171st (2/1st Liverpool) Brigade

From Wikipedia, the free encyclopedia
Jump to navigation Jump to search
171st (2/1st Liverpool) Brigade
Active November 1914–July 1919
November 1943–April 1944
Country  United Kingdom
Branch Flag of the British Army.svg British Army
Type Infantry Brigade
Role Infantry and deception
Part of 57th (2nd West Lancashire) Division

171st (2/1st Liverpool) Brigade was a 2nd-Line infantry formation of the British Territorial Force raised during the First World War that served on the Western Front. The brigade's number was also used for deception purposes during the Second World War.


On 31 August 1914 the War Office authorised the formation of a reserve or 2nd-Line unit for each Territorial Force (TF) unit that was proceeding on overseas service. The 2nd/1st Liverpool Brigade came into existence in November 1914, composed of 2nd-Line duplicates of the battalions of the peacetime Liverpool Brigade that were due to be sent overseas. The brigade was part of 2nd West Lancashire Division. In August 1915 these formations were assigned numbers, becoming 171st (2nd/1st Liverpool) Brigade and 57th (2nd West Lancashire) Division respectively.[1][2]

Order of battle[edit]

The following units served in the brigade during the war:[1][2][3][4][5]

  • 2/5th (Territorial Rifles) Battalion King's Regiment (Liverpool)broken up 1 February 1918 and distributed among 2/6th, 2/7th, 11th and 12th King's
  • 2/6th (Liverpool Rifles) Battalion King's Regiment (Liverpool)
  • 2/7th Battalion King's Regiment (Liverpool)
  • 2/8th (Liverpool Irish) Battalion King's Regiment (Liverpool) – amalgamated on 31 January 1918 with 1/8th King's from 164th (North Lancashire) Brigade and redesignated 8th King's
  • 171st Machine Gun Company – joined February 1917; transferred to 57th Bn Machine Gun Corps 1 March 1918
  • 171st Trench Mortar Battery – joined February 1917


The following officers commanded the brigade during the war:[1]

  • Col. S.H. Harrison (from 4 November 1914; transferred to 2nd North Lancashire Brigade April 1915)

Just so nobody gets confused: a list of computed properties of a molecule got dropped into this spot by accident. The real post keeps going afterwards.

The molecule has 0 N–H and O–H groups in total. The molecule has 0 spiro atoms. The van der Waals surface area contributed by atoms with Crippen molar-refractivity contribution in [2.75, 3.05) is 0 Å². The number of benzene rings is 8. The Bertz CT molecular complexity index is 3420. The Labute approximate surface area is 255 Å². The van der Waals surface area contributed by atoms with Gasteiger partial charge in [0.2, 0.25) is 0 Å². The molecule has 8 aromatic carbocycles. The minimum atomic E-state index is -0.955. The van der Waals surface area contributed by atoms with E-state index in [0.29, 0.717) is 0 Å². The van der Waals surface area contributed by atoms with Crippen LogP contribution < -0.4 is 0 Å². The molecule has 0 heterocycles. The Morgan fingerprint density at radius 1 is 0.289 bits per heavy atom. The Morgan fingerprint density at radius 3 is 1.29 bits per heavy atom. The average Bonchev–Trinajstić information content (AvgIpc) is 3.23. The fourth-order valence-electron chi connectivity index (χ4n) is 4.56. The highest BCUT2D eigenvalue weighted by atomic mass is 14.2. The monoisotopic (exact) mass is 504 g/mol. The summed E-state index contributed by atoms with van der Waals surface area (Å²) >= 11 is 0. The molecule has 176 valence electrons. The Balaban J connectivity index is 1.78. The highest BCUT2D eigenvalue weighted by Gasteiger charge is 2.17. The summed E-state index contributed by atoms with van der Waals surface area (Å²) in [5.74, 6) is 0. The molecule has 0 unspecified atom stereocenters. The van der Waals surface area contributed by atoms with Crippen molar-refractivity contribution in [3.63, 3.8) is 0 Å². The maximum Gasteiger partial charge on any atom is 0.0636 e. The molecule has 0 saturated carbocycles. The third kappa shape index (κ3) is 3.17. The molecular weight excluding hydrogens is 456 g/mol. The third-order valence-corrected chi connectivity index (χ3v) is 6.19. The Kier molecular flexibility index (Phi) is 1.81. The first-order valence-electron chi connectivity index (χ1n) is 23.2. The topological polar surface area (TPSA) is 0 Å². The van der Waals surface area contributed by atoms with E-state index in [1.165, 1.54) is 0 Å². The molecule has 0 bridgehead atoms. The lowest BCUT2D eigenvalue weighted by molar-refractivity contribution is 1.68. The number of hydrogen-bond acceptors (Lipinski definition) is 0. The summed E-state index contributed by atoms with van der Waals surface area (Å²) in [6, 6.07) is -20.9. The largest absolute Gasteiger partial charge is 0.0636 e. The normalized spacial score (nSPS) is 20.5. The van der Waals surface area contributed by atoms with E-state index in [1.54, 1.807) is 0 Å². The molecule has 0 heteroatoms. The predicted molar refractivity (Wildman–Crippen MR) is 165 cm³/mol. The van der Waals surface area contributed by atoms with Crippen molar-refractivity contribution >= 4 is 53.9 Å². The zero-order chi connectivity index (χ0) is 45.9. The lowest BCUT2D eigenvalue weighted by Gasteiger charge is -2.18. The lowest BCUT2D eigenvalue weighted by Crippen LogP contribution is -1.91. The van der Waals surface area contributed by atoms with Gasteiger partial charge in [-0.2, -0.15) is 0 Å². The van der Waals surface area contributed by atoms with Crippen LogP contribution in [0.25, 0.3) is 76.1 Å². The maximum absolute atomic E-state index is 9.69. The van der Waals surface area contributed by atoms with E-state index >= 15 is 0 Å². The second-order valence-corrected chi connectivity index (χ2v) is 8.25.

• Brig.-Gen. A.R. Gilbert (transferred from Liverpool Brigade April 1915)
  • Brig.-Gen. H.N. Bray (from 7 April 1917; injured 21 September 1917)
  • Lt.-Col. O.H. North (acting)
  • Brig.-Gen. F.C. Longbourne (from 23 September 1917; wounded 5 October 1918)
  • Lt.-Col. Hon. N.C. Gathorne-Hardy (acting)
  • Brig.-Gen. G. Meynell (from 11 October 1918)


The formations and units of 57th Division concentrated around Canterbury in early 1915 as part of Second Army, Central Force. Training was hampered by lack of equipment: the infantry trained on obsolete .256-inch Japanese rifles until .303-inch service rifles (many in poor condition) arrived in November 1915. In July 1916, 57th Division was transferred to the Emergency Reserves in the Aldershot area where it continued training.[1][2]

Men of the 8th (Liverpool Irish) Battalion of the King's (Liverpool Regiment) entering Lille, France, 18 October 1918. Note a barefooted French boy with a rifle, clearly given to him by a smiling British soldier on his right.

On 5 January 1917 the division was ready for overseas service, and between 7 and 22 February its units and formations crossed to France and disembarked at Le Havre. On 25 February it took over a section of the Front Line under the command of II ANZAC Corps. 171 Brigade served on the Western Front for the rest of the war, taking part in the following operations:[1]

On 1 November 1918 171 Brigade went into billets at Lille, and was still resting when the Armistice of 11 November 1918 was signed. For the rest of 1918 its units were involved in clearing and evacuating stores from the Arras area. Demobilisation began in January 1919 and units were steadily reduced to cadres. The last cadres of 57th Division left France in July 1919, completing the disbandment of 171 Brigade.[1]

Second World War[edit]

171 Brigade was never reformed, but the number was used for deception purposes during the Second World War. 31st Battalion Suffolk Regiment, a line of communication unit serving in 42nd Brigade in North Africa and composed mainly of men below Medical Category 'A', was redesignated '171st Infantry Brigade' and acted as if it were a full brigade from November 1943 until June 1944.[6]



  • Maj A.F. Becke,History of the Great War: Order of Battle of Divisions, Part 2b: The 2nd-Line Territorial Force Divisions (57th–69th), with the Home-Service Divisions (71st–73rd) and 74th and 75th Divisions, London: HM Stationery Office, 1937/Uckfield: Naval & Military Press, 2007, ISBN 1-84734-739-8.
  • Lt-Col H.F. Joslen, Orders of Battle, United Kingdom and Colonial Formations and Units in the Second World War, 1939–1945, London: HM Stationery Office, 1960/Uckfield: Naval & Military, 2003, ISBN 1-84342-474-6.

External sources[edit]